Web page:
# Hausdorff dimension

A Hausdorff dimension is a way to accurately measure the dimension of complicated sets such as fractals.
The Hausdorff dimension, named after Felix Hausdorff,
coincides with the more familiar notion of dimension in the case of well-behaved
sets. For example a straight line or an ordinary curve, such as a circle,
has a Hausdorff dimension of 1; any countable set has a Hausdorff dimension
of 0; and an *n*-dimensional Euclidean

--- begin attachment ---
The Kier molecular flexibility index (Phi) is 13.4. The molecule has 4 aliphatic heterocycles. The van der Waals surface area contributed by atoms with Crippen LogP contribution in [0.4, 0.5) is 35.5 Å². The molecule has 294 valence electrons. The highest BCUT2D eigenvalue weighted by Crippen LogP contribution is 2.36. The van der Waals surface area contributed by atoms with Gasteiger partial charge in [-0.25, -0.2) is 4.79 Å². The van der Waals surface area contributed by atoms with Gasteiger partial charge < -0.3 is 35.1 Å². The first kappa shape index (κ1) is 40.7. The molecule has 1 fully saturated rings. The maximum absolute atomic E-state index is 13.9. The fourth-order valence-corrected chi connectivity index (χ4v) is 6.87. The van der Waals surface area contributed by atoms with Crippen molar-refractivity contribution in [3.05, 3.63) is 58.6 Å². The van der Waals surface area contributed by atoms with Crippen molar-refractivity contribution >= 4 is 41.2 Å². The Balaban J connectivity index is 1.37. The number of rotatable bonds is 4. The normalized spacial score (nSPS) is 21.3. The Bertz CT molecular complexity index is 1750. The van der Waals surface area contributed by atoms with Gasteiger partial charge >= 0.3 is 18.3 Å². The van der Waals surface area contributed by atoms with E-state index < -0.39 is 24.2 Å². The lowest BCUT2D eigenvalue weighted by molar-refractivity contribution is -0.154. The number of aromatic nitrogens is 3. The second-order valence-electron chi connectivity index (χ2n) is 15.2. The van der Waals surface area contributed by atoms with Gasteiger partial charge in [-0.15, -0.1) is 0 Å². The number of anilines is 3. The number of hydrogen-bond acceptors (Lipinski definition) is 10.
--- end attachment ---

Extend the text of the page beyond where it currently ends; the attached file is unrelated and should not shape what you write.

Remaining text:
space has a Hausdorff dimension of *n*. But a Hausdorff dimension
is not always a natural number. Think
about a line that twists in such a complicated way that it starts to fill
up the plane. Its Hausdorff dimension increases beyond 1 and takes on values
that get closer and closer to 2. The same idea of ascribing a fractional
dimension applies to a plane that contorts more and more in the third dimension:
its Hausdorff dimension gets closer and closer to 3. As a specific example,
the fractal known as the Sierpinski
carpet has a Hausdorff dimension of just over 1.89.